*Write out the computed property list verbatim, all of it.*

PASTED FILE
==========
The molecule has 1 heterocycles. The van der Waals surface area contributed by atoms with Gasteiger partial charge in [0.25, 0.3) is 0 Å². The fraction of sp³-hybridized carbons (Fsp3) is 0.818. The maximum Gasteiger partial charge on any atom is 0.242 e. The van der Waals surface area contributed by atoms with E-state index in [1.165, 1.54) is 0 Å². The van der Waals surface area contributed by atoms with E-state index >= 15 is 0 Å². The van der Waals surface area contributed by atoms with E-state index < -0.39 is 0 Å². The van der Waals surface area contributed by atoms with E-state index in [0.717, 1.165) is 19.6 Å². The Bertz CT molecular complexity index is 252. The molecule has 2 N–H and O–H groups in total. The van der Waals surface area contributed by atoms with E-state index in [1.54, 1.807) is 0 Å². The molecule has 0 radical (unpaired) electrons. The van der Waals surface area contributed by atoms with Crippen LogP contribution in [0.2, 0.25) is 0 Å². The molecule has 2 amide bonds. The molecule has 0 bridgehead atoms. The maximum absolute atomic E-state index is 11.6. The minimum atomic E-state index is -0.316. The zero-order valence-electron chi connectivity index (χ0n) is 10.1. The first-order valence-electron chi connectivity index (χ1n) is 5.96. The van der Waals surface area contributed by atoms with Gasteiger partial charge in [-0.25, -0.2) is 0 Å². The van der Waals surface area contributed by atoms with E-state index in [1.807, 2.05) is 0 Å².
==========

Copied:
The molecule has 1 heterocycles. The van der Waals surface area contributed by atoms with Gasteiger partial charge in [0.25, 0.3) is 0 Å². The fraction of sp³-hybridized carbons (Fsp3) is 0.818. The maximum Gasteiger partial charge on any atom is 0.242 e. The van der Waals surface area contributed by atoms with E-state index in [1.165, 1.54) is 0 Å². The van der Waals surface area contributed by atoms with E-state index >= 15 is 0 Å². The van der Waals surface area contributed by atoms with E-state index < -0.39 is 0 Å². The van der Waals surface area contributed by atoms with E-state index in [0.717, 1.165) is 19.6 Å². The Bertz CT molecular complexity index is 252. The molecule has 2 N–H and O–H groups in total. The van der Waals surface area contributed by atoms with E-state index in [1.54, 1.807) is 0 Å². The molecule has 0 radical (unpaired) electrons. The van der Waals surface area contributed by atoms with Crippen LogP contribution in [0.2, 0.25) is 0 Å². The molecule has 2 amide bonds. The molecule has 0 bridgehead atoms. The maximum absolute atomic E-state index is 11.6. The minimum atomic E-state index is -0.316. The zero-order valence-electron chi connectivity index (χ0n) is 10.1. The first-order valence-electron chi connectivity index (χ1n) is 5.96. The van der Waals surface area contributed by atoms with Gasteiger partial charge in [-0.25, -0.2) is 0 Å². The van der Waals surface area contributed by atoms with E-state index in [1.807, 2.05) is 0 Å².